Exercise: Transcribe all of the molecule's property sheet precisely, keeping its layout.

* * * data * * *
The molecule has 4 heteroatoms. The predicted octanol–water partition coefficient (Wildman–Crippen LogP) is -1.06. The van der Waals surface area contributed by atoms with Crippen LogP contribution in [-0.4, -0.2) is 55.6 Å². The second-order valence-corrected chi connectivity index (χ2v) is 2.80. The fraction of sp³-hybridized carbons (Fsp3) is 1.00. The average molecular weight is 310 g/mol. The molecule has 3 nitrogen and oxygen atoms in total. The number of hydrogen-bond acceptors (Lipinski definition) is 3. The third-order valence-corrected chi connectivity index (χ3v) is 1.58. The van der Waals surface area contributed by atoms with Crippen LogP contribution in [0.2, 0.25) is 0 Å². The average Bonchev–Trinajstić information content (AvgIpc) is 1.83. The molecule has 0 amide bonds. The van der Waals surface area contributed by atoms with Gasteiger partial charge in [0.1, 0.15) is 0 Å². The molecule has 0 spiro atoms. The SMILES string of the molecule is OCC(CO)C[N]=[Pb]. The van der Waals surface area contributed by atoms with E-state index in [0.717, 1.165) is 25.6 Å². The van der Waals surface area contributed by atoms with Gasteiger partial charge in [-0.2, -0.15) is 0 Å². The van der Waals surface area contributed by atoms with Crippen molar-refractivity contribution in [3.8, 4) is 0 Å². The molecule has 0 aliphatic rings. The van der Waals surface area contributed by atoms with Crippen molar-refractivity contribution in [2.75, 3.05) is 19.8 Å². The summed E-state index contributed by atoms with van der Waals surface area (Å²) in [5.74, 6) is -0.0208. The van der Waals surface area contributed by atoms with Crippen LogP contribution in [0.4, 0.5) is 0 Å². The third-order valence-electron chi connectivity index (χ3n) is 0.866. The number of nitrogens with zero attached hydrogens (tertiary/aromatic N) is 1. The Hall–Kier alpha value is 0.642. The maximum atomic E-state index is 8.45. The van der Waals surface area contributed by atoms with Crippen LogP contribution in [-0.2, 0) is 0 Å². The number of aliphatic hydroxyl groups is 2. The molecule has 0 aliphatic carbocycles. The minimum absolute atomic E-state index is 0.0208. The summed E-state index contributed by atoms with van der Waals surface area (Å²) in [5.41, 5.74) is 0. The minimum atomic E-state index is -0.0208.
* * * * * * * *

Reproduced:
The molecule has 4 heteroatoms. The predicted octanol–water partition coefficient (Wildman–Crippen LogP) is -1.06. The van der Waals surface area contributed by atoms with Crippen LogP contribution in [-0.4, -0.2) is 55.6 Å². The second-order valence-corrected chi connectivity index (χ2v) is 2.80. The fraction of sp³-hybridized carbons (Fsp3) is 1.00. The average molecular weight is 310 g/mol. The molecule has 3 nitrogen and oxygen atoms in total. The number of hydrogen-bond acceptors (Lipinski definition) is 3. The third-order valence-corrected chi connectivity index (χ3v) is 1.58. The van der Waals surface area contributed by atoms with Crippen LogP contribution in [0.2, 0.25) is 0 Å². The average Bonchev–Trinajstić information content (AvgIpc) is 1.83. The molecule has 0 amide bonds. The van der Waals surface area contributed by atoms with Gasteiger partial charge in [0.1, 0.15) is 0 Å². The molecule has 0 spiro atoms. The SMILES string of the molecule is OCC(CO)C[N]=[Pb]. The van der Waals surface area contributed by atoms with E-state index in [0.717, 1.165) is 25.6 Å². The van der Waals surface area contributed by atoms with Gasteiger partial charge in [-0.2, -0.15) is 0 Å². The van der Waals surface area contributed by atoms with Crippen molar-refractivity contribution in [3.8, 4) is 0 Å². The molecule has 0 aliphatic rings. The van der Waals surface area contributed by atoms with Crippen molar-refractivity contribution in [2.75, 3.05) is 19.8 Å². The summed E-state index contributed by atoms with van der Waals surface area (Å²) in [5.74, 6) is -0.0208. The van der Waals surface area contributed by atoms with Crippen LogP contribution in [0.4, 0.5) is 0 Å². The third-order valence-electron chi connectivity index (χ3n) is 0.866. The number of nitrogens with zero attached hydrogens (tertiary/aromatic N) is 1. The Hall–Kier alpha value is 0.642. The maximum atomic E-state index is 8.45. The van der Waals surface area contributed by atoms with Crippen LogP contribution in [-0.2, 0) is 0 Å². The number of aliphatic hydroxyl groups is 2. The molecule has 0 aliphatic carbocycles. The minimum absolute atomic E-state index is 0.0208. The summed E-state index contributed by atoms with van der Waals surface area (Å²) in [5.41, 5.74) is 0. The minimum atomic E-state index is -0.0208.